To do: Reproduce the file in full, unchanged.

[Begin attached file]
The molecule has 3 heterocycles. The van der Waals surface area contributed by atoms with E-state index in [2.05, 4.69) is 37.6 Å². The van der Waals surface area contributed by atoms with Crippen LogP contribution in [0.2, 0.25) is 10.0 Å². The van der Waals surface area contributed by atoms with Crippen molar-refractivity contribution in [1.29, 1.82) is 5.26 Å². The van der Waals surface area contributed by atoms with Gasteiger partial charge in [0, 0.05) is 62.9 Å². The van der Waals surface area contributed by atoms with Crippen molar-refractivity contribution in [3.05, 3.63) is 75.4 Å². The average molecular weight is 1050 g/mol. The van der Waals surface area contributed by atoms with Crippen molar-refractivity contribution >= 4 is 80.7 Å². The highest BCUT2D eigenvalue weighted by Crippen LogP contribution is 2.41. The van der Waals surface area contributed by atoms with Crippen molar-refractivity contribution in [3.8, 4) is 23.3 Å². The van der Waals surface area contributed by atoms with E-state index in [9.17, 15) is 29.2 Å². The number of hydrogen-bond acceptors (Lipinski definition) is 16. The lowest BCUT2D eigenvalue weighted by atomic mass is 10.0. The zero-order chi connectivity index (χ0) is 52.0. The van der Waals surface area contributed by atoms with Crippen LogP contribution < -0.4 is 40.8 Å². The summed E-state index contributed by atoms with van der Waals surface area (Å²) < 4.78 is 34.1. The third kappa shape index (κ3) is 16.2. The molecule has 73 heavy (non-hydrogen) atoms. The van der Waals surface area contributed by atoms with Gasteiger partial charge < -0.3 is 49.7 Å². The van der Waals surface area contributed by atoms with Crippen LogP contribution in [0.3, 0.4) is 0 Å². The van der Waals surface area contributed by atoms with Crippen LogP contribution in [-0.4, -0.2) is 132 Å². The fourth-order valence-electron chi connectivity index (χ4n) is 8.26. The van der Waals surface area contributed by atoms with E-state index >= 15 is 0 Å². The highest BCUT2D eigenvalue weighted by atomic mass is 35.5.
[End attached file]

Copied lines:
The molecule has 3 heterocycles. The van der Waals surface area contributed by atoms with E-state index in [2.05, 4.69) is 37.6 Å². The van der Waals surface area contributed by atoms with Crippen LogP contribution in [0.2, 0.25) is 10.0 Å². The van der Waals surface area contributed by atoms with Crippen molar-refractivity contribution in [1.29, 1.82) is 5.26 Å². The van der Waals surface area contributed by atoms with Gasteiger partial charge in [0, 0.05) is 62.9 Å². The van der Waals surface area contributed by atoms with Crippen molar-refractivity contribution in [3.05, 3.63) is 75.4 Å². The average molecular weight is 1050 g/mol. The van der Waals surface area contributed by atoms with Crippen molar-refractivity contribution >= 4 is 80.7 Å². The highest BCUT2D eigenvalue weighted by Crippen LogP contribution is 2.41. The van der Waals surface area contributed by atoms with Crippen molar-refractivity contribution in [3.8, 4) is 23.3 Å². The van der Waals surface area contributed by atoms with E-state index in [9.17, 15) is 29.2 Å². The number of hydrogen-bond acceptors (Lipinski definition) is 16. The lowest BCUT2D eigenvalue weighted by atomic mass is 10.0. The zero-order chi connectivity index (χ0) is 52.0. The van der Waals surface area contributed by atoms with Crippen LogP contribution < -0.4 is 40.8 Å². The summed E-state index contributed by atoms with van der Waals surface area (Å²) < 4.78 is 34.1. The third kappa shape index (κ3) is 16.2. The molecule has 73 heavy (non-hydrogen) atoms. The van der Waals surface area contributed by atoms with Gasteiger partial charge < -0.3 is 49.7 Å². The van der Waals surface area contributed by atoms with Crippen LogP contribution in [0.3, 0.4) is 0 Å². The van der Waals surface area contributed by atoms with Crippen LogP contribution in [-0.4, -0.2) is 132 Å². The fourth-order valence-electron chi connectivity index (χ4n) is 8.26. The van der Waals surface area contributed by atoms with E-state index >= 15 is 0 Å². The highest BCUT2D eigenvalue weighted by atomic mass is 35.5.